The true cost of the minimum wage

A new report suggests expanding the minimum wage to 21-year olds will actually create wealth for business...

Last Updated: 31 Aug 2010

The Employers Forum on Age (EFA), a workplace age equality think tank (yes, there’s one for everything), has praised the government’s decision to extend the adult minimum wage to 21-year-olds, saying it will benefit business by increasing the overall productivity of each worker. At the moment, the full minimum wage of £5.52 applies only to workers aged 22 and over, while those aged between 18 and 21 get £4.60 (and 16 to 18-year-olds get £3.40).

According to the EFA, higher wages will bring more candidates into the workforce, offering employers a greater range of choice. The think tank recognises that the move will mean higher costs to the employer initially – but it says this will this be offset by the increase in labour supply, and by the eventual increase in spending power. It reckons this will actually end up benefiting the economy by a whopping £227m a year.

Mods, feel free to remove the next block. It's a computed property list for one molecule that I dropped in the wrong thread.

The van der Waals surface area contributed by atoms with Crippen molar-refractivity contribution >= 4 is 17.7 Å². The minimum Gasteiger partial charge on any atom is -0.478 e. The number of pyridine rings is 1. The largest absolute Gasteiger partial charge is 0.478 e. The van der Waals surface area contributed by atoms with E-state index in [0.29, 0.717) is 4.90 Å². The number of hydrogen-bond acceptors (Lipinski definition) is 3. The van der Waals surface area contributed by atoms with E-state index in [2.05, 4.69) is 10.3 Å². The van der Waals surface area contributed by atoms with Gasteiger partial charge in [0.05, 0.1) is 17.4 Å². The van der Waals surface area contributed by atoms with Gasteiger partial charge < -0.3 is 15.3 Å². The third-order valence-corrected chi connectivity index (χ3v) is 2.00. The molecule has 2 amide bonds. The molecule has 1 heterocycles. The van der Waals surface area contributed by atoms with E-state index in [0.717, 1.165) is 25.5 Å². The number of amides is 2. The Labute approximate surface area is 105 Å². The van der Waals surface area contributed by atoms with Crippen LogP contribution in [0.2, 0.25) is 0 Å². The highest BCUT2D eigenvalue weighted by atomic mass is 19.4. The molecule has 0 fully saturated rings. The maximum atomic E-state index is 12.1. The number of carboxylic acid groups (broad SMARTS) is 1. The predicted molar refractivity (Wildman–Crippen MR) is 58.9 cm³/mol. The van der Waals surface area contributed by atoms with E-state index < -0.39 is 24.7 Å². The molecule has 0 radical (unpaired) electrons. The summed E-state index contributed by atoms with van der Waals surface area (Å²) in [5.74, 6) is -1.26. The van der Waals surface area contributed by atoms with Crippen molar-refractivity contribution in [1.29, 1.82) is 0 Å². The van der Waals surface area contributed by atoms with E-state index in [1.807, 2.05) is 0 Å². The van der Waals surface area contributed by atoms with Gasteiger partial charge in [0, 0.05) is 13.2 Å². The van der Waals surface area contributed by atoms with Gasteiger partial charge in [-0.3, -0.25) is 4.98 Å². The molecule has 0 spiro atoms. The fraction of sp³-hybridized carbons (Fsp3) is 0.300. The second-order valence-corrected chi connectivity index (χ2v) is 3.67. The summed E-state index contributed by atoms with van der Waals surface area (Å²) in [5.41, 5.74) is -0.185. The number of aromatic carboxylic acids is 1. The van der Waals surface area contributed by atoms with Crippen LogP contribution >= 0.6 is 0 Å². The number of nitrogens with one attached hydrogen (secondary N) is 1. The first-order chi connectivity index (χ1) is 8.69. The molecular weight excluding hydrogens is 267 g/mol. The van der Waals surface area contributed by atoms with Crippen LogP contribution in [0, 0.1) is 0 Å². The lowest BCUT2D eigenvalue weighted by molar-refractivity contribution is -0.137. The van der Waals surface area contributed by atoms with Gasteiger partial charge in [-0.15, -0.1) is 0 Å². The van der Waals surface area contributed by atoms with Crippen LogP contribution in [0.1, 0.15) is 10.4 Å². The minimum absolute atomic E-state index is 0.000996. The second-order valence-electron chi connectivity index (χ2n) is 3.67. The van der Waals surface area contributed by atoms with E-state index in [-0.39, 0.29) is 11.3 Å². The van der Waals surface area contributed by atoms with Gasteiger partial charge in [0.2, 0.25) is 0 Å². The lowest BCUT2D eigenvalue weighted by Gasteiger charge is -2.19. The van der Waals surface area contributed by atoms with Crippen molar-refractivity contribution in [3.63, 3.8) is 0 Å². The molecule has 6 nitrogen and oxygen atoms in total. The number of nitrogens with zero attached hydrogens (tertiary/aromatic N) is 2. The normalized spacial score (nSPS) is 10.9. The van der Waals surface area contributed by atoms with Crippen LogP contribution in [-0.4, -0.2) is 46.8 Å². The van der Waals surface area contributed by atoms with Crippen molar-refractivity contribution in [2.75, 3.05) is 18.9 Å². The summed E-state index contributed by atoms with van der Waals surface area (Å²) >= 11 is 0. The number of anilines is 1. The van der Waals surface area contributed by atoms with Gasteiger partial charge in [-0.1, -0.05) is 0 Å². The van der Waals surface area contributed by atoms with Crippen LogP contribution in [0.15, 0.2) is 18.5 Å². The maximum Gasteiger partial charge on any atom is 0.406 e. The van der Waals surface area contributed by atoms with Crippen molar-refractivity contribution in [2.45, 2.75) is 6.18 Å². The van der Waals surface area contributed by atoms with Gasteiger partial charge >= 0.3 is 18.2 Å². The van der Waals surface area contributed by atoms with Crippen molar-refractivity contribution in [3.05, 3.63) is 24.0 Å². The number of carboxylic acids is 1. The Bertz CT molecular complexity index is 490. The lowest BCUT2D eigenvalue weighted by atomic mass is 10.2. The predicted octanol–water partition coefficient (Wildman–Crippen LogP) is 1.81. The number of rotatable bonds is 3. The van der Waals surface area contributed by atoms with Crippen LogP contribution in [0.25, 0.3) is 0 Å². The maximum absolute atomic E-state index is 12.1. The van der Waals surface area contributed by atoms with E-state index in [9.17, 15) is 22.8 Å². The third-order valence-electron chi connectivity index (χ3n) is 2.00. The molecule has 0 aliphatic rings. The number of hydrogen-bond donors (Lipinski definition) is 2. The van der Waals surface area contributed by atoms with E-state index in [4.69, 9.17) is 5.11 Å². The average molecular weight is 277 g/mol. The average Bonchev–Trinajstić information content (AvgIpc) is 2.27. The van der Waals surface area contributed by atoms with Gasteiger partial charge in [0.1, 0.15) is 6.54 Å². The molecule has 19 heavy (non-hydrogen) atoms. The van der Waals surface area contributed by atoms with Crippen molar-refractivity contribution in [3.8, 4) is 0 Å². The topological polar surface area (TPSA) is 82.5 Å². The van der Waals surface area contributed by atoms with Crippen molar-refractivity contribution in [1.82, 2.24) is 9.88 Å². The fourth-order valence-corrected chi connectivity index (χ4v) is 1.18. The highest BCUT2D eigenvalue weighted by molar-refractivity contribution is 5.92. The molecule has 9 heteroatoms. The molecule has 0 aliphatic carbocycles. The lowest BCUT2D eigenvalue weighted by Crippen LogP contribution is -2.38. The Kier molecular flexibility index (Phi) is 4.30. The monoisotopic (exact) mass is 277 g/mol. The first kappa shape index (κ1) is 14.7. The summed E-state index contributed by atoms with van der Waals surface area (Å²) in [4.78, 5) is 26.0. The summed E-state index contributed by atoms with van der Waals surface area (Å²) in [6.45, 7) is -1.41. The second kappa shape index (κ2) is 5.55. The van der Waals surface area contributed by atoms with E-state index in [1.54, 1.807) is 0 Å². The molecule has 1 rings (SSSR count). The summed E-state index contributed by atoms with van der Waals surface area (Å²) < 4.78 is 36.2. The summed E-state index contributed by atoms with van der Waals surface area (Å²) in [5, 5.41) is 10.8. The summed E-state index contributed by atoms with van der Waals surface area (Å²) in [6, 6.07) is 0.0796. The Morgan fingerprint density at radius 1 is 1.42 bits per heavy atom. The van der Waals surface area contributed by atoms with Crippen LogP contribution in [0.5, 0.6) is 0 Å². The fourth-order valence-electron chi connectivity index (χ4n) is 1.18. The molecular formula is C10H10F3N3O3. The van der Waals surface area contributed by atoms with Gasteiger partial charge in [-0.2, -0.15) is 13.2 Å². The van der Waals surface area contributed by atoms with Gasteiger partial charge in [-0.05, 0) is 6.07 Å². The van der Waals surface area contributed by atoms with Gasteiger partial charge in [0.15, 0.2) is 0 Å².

However, not everyone’s convinced. Lots of small business groups are arguing that the move will cost companies a fortune and reduce Britain's competitiveness – the very last thing UK plc needs at a time when the economy is slowing and costs are going through the roof.

The Forum for Private Business, for example, argues that this extension to the minimum wage will cost small businesses an extra £88m a year. It reckons the government’s move is entirely motivated by its current unpopularity, suggesting that it wants to bolster its support by pandering to the unions and other left-wingers (perish the thought). Lest it appear mean-spirited, we should stress that the FPB isn’t against the move in principle – it just thinks the timing stinks.

But amid all this pay controversy, it’s good to know that some people are still getting paid for stating the obvious. A recent survey (obviously inspired by Countdown favourite Carol Vorderman’s refusal to accept a 90% pay cut last week) has ‘revealed’ the shocking news that nine out of ten employees would not volunteer to take a pay cut, even if it might stem inflation or support their firm in times on trouble. Hold the front page, etc…

According to the survey, carried out by Tenon Recovery, 60 per cent of respondents suggested that their firms should take the hit, and that any cuts should be to corporate entertainment and ‘extravagant’ bonuses. Or to the ‘Pointless Surveys’ division, perhaps...

In today's bulletin:
More drama at ITV as profits slide
Can we really afford to cut stamp duty?
Company pension schemes lurch into the red
The true cost of the minimum wage
Pushy salespeople: a dying breed?

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